It's not a Monster, it's local

April 26, 2000
By Bill Holland,

CLEARWATER, Fla., April 26 ( -- Pam Kauten's biggest frustration in trying to land venture cash is the narrow attention span of potential investors. "They keep saying, "Oh! Like BrainBuzz (.com)," she said. "No," she tells them, "not like BrainBuzz at all." is designed to create a community of information technology workers and then sell that community to exclusive employers as well as sell education and training courses to the community. sells help-wanted web sites to radio stations and, Kauten hopes, independent newspapers across the country. "Why risk their resources on trying to reinvent the wheel," she asks. These are backbone jobs: administrative assistant, customer service reps, sales and managerial. Not BrainBuzz at all.

The needs of radio stations and newspapers differ, but the solution, Kauten said, is the same. Newspapers are struggling to protect their classified advertising franchise in towns and cities nationwide, protect it from the Internet juggernaut, which could steal that cash cow from under their noses. Classified advertising makes up an estimated 80 percent of a newspaper's revenue, Kauten said. Broadcast outlets have a different problem. "What do you do when you've sold out all your advertising slots?" Kauten asked rhetorically. "You have to look at non-traditional ways to create revenue." Inc. offers radio and TV stations a way to extend their brand name and franchise while creating even more cash flow, Kauten said, selling help wanted advertising on a geographically localized web site carrying the station's brand name.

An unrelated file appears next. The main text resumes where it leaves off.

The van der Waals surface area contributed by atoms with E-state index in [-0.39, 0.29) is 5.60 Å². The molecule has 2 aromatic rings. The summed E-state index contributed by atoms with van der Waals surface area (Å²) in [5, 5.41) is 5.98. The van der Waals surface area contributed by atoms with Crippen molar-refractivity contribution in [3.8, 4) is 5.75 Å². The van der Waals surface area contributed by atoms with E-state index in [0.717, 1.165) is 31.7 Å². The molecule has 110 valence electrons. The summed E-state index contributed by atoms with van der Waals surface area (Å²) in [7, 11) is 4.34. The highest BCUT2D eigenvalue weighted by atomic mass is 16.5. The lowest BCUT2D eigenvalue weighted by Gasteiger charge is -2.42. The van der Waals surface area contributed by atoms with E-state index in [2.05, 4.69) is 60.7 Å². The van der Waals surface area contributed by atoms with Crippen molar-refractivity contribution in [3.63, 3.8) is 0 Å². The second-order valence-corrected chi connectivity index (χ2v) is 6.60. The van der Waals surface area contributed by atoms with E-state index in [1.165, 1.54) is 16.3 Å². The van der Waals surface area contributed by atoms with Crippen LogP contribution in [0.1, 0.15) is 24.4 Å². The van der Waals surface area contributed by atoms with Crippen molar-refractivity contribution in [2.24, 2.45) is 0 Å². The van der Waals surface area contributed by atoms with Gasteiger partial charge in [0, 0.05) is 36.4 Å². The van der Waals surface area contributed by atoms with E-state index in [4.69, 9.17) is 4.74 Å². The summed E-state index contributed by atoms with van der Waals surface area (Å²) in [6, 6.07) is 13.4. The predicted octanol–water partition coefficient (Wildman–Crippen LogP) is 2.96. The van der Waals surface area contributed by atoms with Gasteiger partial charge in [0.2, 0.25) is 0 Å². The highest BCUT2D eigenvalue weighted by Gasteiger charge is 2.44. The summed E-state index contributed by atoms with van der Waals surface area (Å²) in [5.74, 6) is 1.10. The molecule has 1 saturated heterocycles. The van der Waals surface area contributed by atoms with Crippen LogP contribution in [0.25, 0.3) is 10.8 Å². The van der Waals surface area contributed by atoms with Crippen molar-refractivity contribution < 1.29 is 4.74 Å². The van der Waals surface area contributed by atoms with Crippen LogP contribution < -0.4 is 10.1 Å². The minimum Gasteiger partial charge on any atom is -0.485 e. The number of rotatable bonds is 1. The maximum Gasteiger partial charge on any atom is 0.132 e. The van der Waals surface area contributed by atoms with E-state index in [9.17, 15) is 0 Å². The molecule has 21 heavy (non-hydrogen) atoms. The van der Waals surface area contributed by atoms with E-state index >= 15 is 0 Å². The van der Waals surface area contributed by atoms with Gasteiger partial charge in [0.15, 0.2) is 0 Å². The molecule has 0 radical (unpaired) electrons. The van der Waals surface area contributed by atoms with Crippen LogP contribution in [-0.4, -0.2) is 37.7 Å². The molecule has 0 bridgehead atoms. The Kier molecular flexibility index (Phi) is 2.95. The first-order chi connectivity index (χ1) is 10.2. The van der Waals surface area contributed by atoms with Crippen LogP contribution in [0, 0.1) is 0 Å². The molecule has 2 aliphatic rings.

Kauten knows something about creating sales from new sources. She founded and headed Jacor Broadcasting's non-traditional revenue unit before Texas-based broadcasting giant Clear Channel Communications bought that chain.

She came to the media business from an unlikely source: she sold work uniforms for CINTAS (Nasdaq: CTAS) and was a President Club Member. She got that job on the strength of her performance as a Mary Kay Cosmetics saleswoman. "I got the big car, the TV, everything," she laughed.

Kauten runs with her husband Neil. She handles the selling; he handles everything else and manages the firm's employees. Previously with Danka Office Products (Nasdaq: DANKY), Neil Kauten also brings a heavyweight advisor to the company stable, former Danka executive and founder of copier sales company Global Imaging Systems (Nasdaq: GISX).

Typically, strikes a deal with a local media outfit and collects 20 percent of the classified advertising revenue along with a three-year licensing fee for setting up and running the LOCAL web site. The licensing fee includes set-up training and quarterly visits for the local sales force, client seminars and technical customer service, according to the company's business plan.

To grow the company nationwide's business plans calls for a $3.5 million investment with $1 million in cash up front to fuel the marketing effort. Later debt will be converted to equity as the company hires nearly 100 new workers, mainly in the sales force.

The company claims the 85-employer/customer site is profitable and predicts the company will be ready for an IPO or be acquired within three years.

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